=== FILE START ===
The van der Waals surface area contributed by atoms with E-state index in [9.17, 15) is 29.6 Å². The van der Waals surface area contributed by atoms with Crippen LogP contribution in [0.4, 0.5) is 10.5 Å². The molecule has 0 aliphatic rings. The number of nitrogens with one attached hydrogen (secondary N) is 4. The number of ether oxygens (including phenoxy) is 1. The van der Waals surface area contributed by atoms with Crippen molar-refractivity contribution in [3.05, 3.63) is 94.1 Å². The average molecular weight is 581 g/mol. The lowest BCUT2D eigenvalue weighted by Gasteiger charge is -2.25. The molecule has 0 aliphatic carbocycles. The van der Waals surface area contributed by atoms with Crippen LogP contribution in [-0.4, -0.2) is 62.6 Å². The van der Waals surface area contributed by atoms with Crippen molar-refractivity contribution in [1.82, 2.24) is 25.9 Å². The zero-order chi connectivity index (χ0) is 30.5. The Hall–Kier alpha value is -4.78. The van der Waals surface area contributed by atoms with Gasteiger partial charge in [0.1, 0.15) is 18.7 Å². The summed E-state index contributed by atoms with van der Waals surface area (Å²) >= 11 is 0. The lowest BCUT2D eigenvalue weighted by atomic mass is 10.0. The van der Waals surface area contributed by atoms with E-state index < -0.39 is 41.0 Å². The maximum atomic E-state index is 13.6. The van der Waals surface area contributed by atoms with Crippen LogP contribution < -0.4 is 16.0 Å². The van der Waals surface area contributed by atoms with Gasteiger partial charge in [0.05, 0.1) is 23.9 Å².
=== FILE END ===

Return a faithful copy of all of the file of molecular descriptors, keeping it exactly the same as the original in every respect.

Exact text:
The van der Waals surface area contributed by atoms with E-state index in [9.17, 15) is 29.6 Å². The van der Waals surface area contributed by atoms with Crippen LogP contribution in [0.4, 0.5) is 10.5 Å². The molecule has 0 aliphatic rings. The number of nitrogens with one attached hydrogen (secondary N) is 4. The number of ether oxygens (including phenoxy) is 1. The van der Waals surface area contributed by atoms with Crippen molar-refractivity contribution in [3.05, 3.63) is 94.1 Å². The average molecular weight is 581 g/mol. The lowest BCUT2D eigenvalue weighted by Gasteiger charge is -2.25. The molecule has 0 aliphatic carbocycles. The van der Waals surface area contributed by atoms with Crippen LogP contribution in [-0.4, -0.2) is 62.6 Å². The van der Waals surface area contributed by atoms with Crippen molar-refractivity contribution in [1.82, 2.24) is 25.9 Å². The zero-order chi connectivity index (χ0) is 30.5. The Hall–Kier alpha value is -4.78. The van der Waals surface area contributed by atoms with Gasteiger partial charge in [0.1, 0.15) is 18.7 Å². The summed E-state index contributed by atoms with van der Waals surface area (Å²) >= 11 is 0. The lowest BCUT2D eigenvalue weighted by atomic mass is 10.0. The van der Waals surface area contributed by atoms with E-state index < -0.39 is 41.0 Å². The maximum atomic E-state index is 13.6. The van der Waals surface area contributed by atoms with Crippen LogP contribution < -0.4 is 16.0 Å². The van der Waals surface area contributed by atoms with Gasteiger partial charge in [0.05, 0.1) is 23.9 Å².